Body of missing Northwestern student Harsha Maddula found in Lake Michigan

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The body of missing Northwestern student Harsha Maddula was found in Lake Michigan on Thursday evening. The McCormick sophomore was last seen early Saturday morning.

Michele Corriston and Patrick Svitek

Authorities pulled the body of Harsha Maddula out of Wilmette Harbor on Thursday, six days after the Northwestern student went missing, touching off an exhaustive search that included hundreds of student volunteers, family members from across the country and nearly two dozen law enforcement agencies and fire departments.

At a news conference Thursday night, University spokesman Al Cubbage said University Police was notified around 7 p.m. that a body was found in Lake Michigan. Maddula’s wallet, WildCARD and cell phone were with the body, Cubbage said.

Maddula was pronounced dead at 10:45 p.m. Thursday, according to the Cook County medical examiner’s office. As of early Friday morning, there were no indications of trauma on Maddula’s body.

Cubbage told reporters that investigators from the Wilmette Police Department have not determined the cause of death, but there were no signs of foul play on the body.

In an email to the NU community, University President Morton Schapiro expressed his condolences to Maddula family members who had flown from Long Island, N.Y., to Chicago in search of their loved one.

“The loss of one member of the Northwestern community deeply affects us all, and as we start the new academic year, normally a time of joy and optimism, we do so this year with a heavy heart,” Schapiro wrote.

Maddula vanished early Saturday morning after leaving an off-campus party with friends. UP was notified Saturday evening. Maddula’s parents and NU students did not learn that the sophomore was missing until Monday, when UP called the Maddula family and the University issued an emergency alert notice.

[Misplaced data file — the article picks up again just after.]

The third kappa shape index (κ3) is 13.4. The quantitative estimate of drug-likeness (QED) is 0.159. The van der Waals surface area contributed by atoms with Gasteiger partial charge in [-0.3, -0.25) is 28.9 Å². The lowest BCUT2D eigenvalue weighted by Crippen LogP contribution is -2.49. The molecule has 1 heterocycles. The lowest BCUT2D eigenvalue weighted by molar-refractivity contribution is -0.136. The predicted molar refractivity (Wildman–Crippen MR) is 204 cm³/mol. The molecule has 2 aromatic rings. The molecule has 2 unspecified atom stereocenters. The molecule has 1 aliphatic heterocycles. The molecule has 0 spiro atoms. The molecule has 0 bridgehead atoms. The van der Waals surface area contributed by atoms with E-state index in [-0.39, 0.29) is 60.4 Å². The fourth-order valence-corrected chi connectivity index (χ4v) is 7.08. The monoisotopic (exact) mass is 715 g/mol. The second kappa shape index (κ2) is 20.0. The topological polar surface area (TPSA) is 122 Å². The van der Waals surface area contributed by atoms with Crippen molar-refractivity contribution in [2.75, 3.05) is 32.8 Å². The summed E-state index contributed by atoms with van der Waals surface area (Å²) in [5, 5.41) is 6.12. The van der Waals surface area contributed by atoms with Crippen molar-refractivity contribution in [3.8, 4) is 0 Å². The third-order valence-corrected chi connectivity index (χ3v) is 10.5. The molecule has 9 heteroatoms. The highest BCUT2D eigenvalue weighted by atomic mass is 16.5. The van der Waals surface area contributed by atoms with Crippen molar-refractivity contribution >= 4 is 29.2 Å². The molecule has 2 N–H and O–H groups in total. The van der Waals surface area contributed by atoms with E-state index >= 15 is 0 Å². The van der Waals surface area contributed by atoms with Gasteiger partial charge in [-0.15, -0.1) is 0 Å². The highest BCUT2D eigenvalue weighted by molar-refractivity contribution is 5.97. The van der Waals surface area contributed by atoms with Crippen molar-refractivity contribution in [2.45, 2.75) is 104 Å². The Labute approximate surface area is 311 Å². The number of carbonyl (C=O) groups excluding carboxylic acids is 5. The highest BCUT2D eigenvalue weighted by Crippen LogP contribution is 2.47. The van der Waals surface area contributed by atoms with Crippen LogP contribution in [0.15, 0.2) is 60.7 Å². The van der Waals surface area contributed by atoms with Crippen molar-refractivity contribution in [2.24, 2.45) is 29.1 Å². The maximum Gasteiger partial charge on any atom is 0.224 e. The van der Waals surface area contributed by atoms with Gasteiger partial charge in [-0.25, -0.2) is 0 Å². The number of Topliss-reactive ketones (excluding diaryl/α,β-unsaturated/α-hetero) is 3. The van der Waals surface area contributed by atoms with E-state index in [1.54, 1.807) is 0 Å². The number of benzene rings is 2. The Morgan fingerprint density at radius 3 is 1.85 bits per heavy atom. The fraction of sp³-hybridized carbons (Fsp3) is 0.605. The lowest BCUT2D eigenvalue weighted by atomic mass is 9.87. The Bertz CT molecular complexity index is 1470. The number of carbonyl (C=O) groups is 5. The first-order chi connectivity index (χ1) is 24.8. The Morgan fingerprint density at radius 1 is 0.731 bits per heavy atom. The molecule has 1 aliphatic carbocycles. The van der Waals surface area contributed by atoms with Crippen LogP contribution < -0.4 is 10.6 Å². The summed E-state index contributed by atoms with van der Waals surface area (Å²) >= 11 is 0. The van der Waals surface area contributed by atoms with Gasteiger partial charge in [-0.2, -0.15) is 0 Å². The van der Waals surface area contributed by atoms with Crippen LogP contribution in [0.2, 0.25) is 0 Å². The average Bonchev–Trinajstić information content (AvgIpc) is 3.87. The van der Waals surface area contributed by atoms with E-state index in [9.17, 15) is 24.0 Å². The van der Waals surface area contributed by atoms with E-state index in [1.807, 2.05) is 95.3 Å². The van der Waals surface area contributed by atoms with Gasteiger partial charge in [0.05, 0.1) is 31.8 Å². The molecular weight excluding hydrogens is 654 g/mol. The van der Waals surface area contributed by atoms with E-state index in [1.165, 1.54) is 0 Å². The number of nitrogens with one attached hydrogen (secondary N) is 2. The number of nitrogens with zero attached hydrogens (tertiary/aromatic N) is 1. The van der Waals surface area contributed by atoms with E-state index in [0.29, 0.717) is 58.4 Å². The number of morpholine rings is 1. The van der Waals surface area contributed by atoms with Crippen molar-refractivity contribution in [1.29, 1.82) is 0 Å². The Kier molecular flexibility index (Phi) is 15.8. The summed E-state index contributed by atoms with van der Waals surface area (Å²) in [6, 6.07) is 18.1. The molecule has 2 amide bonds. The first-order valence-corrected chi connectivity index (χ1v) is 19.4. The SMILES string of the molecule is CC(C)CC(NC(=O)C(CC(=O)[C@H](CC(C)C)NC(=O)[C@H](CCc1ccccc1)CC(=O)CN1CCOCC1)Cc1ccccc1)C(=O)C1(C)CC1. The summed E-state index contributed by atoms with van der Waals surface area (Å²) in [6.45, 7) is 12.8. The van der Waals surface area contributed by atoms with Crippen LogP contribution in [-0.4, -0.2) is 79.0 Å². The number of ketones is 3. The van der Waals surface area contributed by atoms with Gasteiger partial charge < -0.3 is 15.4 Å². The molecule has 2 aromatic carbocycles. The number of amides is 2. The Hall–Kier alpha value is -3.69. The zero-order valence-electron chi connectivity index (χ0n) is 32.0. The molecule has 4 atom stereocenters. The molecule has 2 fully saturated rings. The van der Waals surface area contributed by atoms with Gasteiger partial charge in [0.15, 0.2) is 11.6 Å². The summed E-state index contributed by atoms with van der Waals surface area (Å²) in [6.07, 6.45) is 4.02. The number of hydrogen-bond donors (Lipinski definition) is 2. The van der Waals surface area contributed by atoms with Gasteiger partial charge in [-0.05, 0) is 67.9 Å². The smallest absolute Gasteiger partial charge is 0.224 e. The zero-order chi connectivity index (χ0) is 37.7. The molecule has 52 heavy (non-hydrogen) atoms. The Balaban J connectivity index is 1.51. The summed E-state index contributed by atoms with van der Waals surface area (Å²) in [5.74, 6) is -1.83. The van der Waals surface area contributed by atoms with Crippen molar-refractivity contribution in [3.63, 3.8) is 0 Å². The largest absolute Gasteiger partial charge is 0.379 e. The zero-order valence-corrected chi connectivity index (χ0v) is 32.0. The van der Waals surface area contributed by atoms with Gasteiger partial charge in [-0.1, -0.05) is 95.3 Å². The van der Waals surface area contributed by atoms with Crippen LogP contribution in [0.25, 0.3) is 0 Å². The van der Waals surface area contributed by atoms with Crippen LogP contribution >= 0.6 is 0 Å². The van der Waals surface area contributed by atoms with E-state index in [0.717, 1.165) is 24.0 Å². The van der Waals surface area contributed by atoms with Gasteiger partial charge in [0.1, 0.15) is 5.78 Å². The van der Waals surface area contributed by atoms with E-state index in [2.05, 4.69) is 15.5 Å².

Maddula’s disappearance swept campus into a tumultuous week of search parties, news conferences and mass flyering as family, friends and even strangers hunted for any clues about Maddula’s wherabouts. Hundreds of students spent the first day of classes combing campus and the surrounding areas.

Authorities began searching the waters of Lake Michigan for a body Wednesday after they learned a Wilmette cell tower had received a “ping” from Maddula’s phone about an hour after he was last seen. The lakefront search was called off Thursday, when Cubbage told reporters that Wednesday’s operation had not been successful and weather conditions had become too prohibitive for a second try.

Around 10 p.m. Thursday, a solemn-looking Cubbage held a news conference to announce that Wilmette Police had discovered a body believed to be Madulla’s.

Cubbage told reporters that Maddula’s body was found floating between some boats in Wilmette near the Sheridan Road Bridge.

“Why the body was found today and not yesterday during the extensive search that occurred? I don’t know the answer,” Cubbage said, referring to Wednesday’s all-hands-on-deck search.

Cubbage said cell phone signals examined by investigators are “consistent with someone walking” from the off-campus party at which Maddula was last seen to the area surrounding Wilmette Harbor.

Less than an hour after Cubbage’s announcement, Associated Student Government released a statement through vice president Brad Stewart describing Maddula as a “cherished member” of the NU community.

“It is during moments like these that the true strength of our Northwestern family shows,” the statement said. “We are stronger than we ever could be apart. We are one Northwestern.”

At a news conference Thursday morning, Cubbage implored students to share any information that they may have had about Maddula’s situation, calling the void of credible leads the “biggest challenge” facing authorities since Maddula was first reported missing.

“Have we talked to all the people that we need to? Are there others who were there that we haven’t reached?” he told The Daily after the news conference. “That’s why we want anybody who knows anything to come forward.”

As Cubbage briefed reporters, students experiencing their first day of classes craned their necks to catch a glimpse beyond a parade of broadcast news trucks.

“It’s a somber start to the school year,” Cubbage said. “Clearly something like this casts a shadow over the start of the school year.”

Information about Harsha Maddula’s disappearance can be reported to University Police at 847-491-3254. 

Marshall Cohen contributed reporting.

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